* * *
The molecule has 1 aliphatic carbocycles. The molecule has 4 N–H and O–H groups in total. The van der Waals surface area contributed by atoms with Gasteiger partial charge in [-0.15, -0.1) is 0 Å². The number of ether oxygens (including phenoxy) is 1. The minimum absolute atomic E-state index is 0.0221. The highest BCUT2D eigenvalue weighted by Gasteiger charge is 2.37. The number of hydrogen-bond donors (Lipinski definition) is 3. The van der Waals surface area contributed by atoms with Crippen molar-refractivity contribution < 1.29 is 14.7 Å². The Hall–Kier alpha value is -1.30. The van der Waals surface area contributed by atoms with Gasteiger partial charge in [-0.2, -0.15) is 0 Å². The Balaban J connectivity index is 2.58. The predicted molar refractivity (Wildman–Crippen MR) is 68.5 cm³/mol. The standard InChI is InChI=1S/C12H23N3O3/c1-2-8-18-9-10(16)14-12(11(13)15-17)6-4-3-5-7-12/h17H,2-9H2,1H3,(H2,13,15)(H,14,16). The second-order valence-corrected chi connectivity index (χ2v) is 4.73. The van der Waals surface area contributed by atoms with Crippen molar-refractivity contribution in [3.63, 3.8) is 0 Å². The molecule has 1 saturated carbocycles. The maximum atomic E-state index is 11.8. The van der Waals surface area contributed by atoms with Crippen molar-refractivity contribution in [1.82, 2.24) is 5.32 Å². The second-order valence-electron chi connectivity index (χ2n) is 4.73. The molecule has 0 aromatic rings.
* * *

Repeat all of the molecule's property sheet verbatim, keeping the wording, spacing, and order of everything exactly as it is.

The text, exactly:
The molecule has 1 aliphatic carbocycles. The molecule has 4 N–H and O–H groups in total. The van der Waals surface area contributed by atoms with Gasteiger partial charge in [-0.15, -0.1) is 0 Å². The number of ether oxygens (including phenoxy) is 1. The minimum absolute atomic E-state index is 0.0221. The highest BCUT2D eigenvalue weighted by Gasteiger charge is 2.37. The number of hydrogen-bond donors (Lipinski definition) is 3. The van der Waals surface area contributed by atoms with Crippen molar-refractivity contribution < 1.29 is 14.7 Å². The Hall–Kier alpha value is -1.30. The van der Waals surface area contributed by atoms with Gasteiger partial charge in [-0.2, -0.15) is 0 Å². The Balaban J connectivity index is 2.58. The predicted molar refractivity (Wildman–Crippen MR) is 68.5 cm³/mol. The standard InChI is InChI=1S/C12H23N3O3/c1-2-8-18-9-10(16)14-12(11(13)15-17)6-4-3-5-7-12/h17H,2-9H2,1H3,(H2,13,15)(H,14,16). The second-order valence-corrected chi connectivity index (χ2v) is 4.73. The van der Waals surface area contributed by atoms with Crippen molar-refractivity contribution in [3.63, 3.8) is 0 Å². The molecule has 1 saturated carbocycles. The maximum atomic E-state index is 11.8. The van der Waals surface area contributed by atoms with Crippen molar-refractivity contribution in [1.82, 2.24) is 5.32 Å². The second-order valence-electron chi connectivity index (χ2n) is 4.73. The molecule has 0 aromatic rings.